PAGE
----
One of the first things I do when I move to a new place is assess where my studio will be. This was big and I could have used one of the bedrooms. I have done that before but over the last three years at school I had the luxury of water and a sink in the studio. Since I primarily work with water-based paint, this was convenient for mixing and clean up. The bathroom and kitchen location in this house did not allow for a close water source. This house did have a huge screened porch on the back of the house and the weather is really nice most of the year in North Carolina, so I decided to try and set my studio up there. I bought a galvanized wash sink and stand at a local hardware store. I ran a garden hose from the closest outside water hydrant. I lifted one corner of the screen and ran the hose into the porch, then hooked up a faucet. The sink came with an attached piece of garden hose for a drain, so I just ran it outside through the same corner of the screen mesh. It worked perfectly, simple and cheap. Throughout graduate school one of the things I was always concerned with was the light in the area I painted and the display wall where I hung each piece to view its progress and to photograph the final paintings. It was not just me but all my fellow students spent a lot of time and money rigging up elaborate light bars to try and emulate “museum lighting.” As it turned out the natural light on this “porch studio” was fabulous. It did make it a little difficult to work at night but the daylight was great. I was finally set up and ready to paint.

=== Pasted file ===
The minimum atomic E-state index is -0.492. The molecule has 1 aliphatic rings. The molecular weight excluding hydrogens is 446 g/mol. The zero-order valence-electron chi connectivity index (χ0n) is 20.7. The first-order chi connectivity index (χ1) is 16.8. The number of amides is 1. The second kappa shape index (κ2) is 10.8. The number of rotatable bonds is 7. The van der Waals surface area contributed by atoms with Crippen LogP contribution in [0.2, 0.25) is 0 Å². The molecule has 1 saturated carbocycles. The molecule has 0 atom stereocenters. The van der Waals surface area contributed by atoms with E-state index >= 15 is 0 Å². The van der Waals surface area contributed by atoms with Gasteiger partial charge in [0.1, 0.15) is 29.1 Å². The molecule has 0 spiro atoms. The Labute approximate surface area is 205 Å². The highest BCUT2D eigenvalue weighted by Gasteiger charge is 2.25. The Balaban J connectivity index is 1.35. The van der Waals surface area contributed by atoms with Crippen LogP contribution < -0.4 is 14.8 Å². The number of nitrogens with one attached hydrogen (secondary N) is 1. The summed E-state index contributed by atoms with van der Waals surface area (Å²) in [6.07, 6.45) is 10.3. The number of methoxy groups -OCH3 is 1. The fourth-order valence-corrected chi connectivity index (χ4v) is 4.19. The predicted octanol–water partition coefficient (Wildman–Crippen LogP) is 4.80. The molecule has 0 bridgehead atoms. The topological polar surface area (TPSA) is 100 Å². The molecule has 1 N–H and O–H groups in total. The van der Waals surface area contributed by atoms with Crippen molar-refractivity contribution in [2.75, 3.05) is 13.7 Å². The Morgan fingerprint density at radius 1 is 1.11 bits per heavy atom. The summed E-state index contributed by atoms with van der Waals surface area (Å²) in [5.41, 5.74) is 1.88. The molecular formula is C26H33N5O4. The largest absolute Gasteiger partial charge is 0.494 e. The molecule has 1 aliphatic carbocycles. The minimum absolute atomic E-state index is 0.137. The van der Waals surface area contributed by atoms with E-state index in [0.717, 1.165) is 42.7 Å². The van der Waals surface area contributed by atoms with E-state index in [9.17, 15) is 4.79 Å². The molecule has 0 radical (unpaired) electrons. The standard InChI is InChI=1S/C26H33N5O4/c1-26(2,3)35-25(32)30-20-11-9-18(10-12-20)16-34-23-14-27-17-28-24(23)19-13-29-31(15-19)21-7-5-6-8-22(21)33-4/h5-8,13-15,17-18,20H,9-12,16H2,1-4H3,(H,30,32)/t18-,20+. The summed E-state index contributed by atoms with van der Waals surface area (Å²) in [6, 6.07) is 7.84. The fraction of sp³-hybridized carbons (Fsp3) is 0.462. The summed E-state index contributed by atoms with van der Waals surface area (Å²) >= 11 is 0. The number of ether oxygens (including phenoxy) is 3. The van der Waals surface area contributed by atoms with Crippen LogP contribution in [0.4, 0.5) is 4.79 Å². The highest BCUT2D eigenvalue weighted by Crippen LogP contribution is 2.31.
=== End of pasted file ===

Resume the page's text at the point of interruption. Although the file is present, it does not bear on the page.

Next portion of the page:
[caption id="attachment_856" align="aligncenter" width="680"]
"Viola's" -7"x8" - zink plate etching
In North Carolina my primary teaching duties were printmaking. That plus the local styles greatly influenced my work. These are examples of prints done during my first year at Pembroke. The smaller more intimate scale allowed for more recognisable imagery.[/caption]
[caption id="attachment_857" align="aligncenter" width="598"]
"A Tisket A Tasket" - 10"x12" - zink plate etching[/caption]
[caption id="attachment_858" align="aligncenter" width="570"]
"Double Feature" - 12"x15.75" - zink plate etching and collagraph[/caption]
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"Monkey See Monkey Do I" - 12"x18" - zinc plate etching and relief[/caption]
[caption id="attachment_860" align="aligncenter" width="817"]
"Monkey See Monkey Do II" - 15"x22" - embossed drawing, graphite and airbrush[/caption]
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"Monkey See Monkey Do III" - 17"x24" - etching and airbrush[/caption]
[caption id="attachment_862" align="aligncenter" width="546"]